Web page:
Bridesmaids – A Protest Review

I feel like an overly PC white person who desperately wants to criticise a co-worker – who is non-white – but feels the need to preface the diss with ‘Look, I have nothing against Asian people, some of my best friends of Asian, and I love their food, but lately Cynthia…”

As a guy the prevailing consensus seems to be anyone who doesn’t like Bridesmaids is somehow sexist.

Well I resisted the non-allure of this film for a long while, all the way until the concluding stages of a semi-drunken BBQ last week, when the DVD was thrust into my reluctant paws on the way out the door with the most ominous of recommendations – ‘look it’s actually good’.

Wrong.

This is my third protest review, and follows the same premise as the first two; I just didn’t think I would like the film recommended to me.

But with Crazy, Stupid Love I could see where the target audience would get caught up in the romantic bits, I could see that it held a certain level of charm and where the comedy might (allegedly) emanate from. I still didn’t like it, but I could see why others might.

As my Mum says, “Not my cup of tea”.

Hell I even watched Twilight under much duress, knowing full well it would regret it, again though I could see how teenaged girls (and desperate, should know better adult women) could allow themselves to fall for sparkly vampires and absolutely hairless werewolves.

But I don’t for a minute get all the fawning about Bridesmaids…

^^^^^^^^^^^^

Annie (Kristen Wiig) is having a bad run. She is desperately light on for cash as a result of a failed business venture meaning she is late with the rent, necessitating her maintaining a shit job she doesn’t enjoy. Annie’s only male companionship comes from Ted (John Hamm), a well-to-do smooth straight talker who suggests a relationship of convenience. His convenience.

Annie laments her situation to one and all, but what to do?

Then comes to announcement. Annie’s lifelong BFF Lillian (Maya Rudolph) announces her engagement and wants Annie to be the maid of honour.

No problems so far, only at the engagement party Annie meets Helen (Rose Byrne), a woman who has known Lillian for a comparatively short while. Helen is younger, prettier, wealthier (by marriage) and – let’s just say it – better than Annie in every conceivable way. She also wants to be involved in every aspect of the wedding planning, and as a bridesmaid it looks from the outset like she will get her way.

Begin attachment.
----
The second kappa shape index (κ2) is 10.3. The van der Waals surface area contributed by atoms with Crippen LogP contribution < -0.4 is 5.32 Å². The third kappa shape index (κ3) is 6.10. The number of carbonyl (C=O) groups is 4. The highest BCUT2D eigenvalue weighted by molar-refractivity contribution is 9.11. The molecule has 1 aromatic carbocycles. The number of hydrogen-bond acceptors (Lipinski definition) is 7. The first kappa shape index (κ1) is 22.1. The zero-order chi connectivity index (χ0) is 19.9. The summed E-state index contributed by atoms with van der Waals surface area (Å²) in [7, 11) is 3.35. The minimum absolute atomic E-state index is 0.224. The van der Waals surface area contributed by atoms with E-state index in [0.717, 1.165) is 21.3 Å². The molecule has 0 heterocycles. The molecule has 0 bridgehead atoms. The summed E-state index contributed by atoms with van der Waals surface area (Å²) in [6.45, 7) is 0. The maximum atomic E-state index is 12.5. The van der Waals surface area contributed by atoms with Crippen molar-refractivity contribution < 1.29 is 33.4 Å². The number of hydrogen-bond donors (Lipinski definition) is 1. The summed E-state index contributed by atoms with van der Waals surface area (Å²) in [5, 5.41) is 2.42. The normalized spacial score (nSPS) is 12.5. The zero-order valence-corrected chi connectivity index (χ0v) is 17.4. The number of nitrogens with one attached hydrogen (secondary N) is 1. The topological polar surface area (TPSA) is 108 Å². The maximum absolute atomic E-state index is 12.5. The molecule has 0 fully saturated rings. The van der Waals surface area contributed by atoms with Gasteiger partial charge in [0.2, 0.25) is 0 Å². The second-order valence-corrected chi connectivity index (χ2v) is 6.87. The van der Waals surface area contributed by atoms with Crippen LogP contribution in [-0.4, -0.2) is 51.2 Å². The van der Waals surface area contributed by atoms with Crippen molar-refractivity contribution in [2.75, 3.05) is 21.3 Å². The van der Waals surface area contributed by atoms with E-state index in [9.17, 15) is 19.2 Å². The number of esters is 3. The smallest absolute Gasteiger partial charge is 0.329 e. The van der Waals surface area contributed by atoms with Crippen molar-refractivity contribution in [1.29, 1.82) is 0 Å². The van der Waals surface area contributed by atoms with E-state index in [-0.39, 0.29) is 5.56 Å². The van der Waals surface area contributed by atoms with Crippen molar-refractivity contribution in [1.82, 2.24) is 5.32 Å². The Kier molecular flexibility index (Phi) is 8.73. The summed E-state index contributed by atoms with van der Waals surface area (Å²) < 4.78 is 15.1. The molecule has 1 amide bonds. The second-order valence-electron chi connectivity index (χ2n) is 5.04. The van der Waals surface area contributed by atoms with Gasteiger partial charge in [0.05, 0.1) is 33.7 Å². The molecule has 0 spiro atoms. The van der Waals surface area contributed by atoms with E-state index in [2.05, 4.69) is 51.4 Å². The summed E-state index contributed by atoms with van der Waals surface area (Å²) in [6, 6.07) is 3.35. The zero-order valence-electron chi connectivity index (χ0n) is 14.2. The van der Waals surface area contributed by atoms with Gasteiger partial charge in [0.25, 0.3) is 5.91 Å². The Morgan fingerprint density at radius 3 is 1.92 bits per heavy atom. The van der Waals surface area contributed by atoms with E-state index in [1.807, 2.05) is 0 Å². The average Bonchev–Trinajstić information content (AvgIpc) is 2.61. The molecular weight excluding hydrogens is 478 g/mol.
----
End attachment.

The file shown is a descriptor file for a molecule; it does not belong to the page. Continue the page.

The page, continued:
The first moment when I suspected this film might be a trainwreck occurred when Annie and Helen had a rap-battle style ‘speech off’ at the engagement party, with each competing to give the most moving, most heartfelt missive as if they were being scored by a panel of judges.

I hated this scene, but it set the tone for what followed. If the film Bridesmaids was a pie chart it would be broken up thusly (and by the way, if I cared more I would have made an actual pie chart):

  • 40% Annie is sad (look she puts her baking skills to making a tiny cake for one.
  • 40% Annie and Helen are competitive and both want to be the one most responsible for Lillian’s happiness.
  • 10% A nice guy (inexplicably) decides Annie is a worthy prospect – despite all evidence through the film to the contrary and
  • 10% The shit scene.

Aaaahhh, the shit scene, and let me preface this by saying that my wife, who saw this in cinemas, could sense my growing distaste for the blandness and inanity and actually said these words ‘fast forward to the poo scene’. Now might I ask if that statement alone can be used as evidence that this is not such a great film after all? I mean if fast forwarding to such a scene is a plus, what does that say about the rest of the film? (BTW if it were a bunch of guys performing the same bodily functions my hilarity-meter would similarly barely quiver.)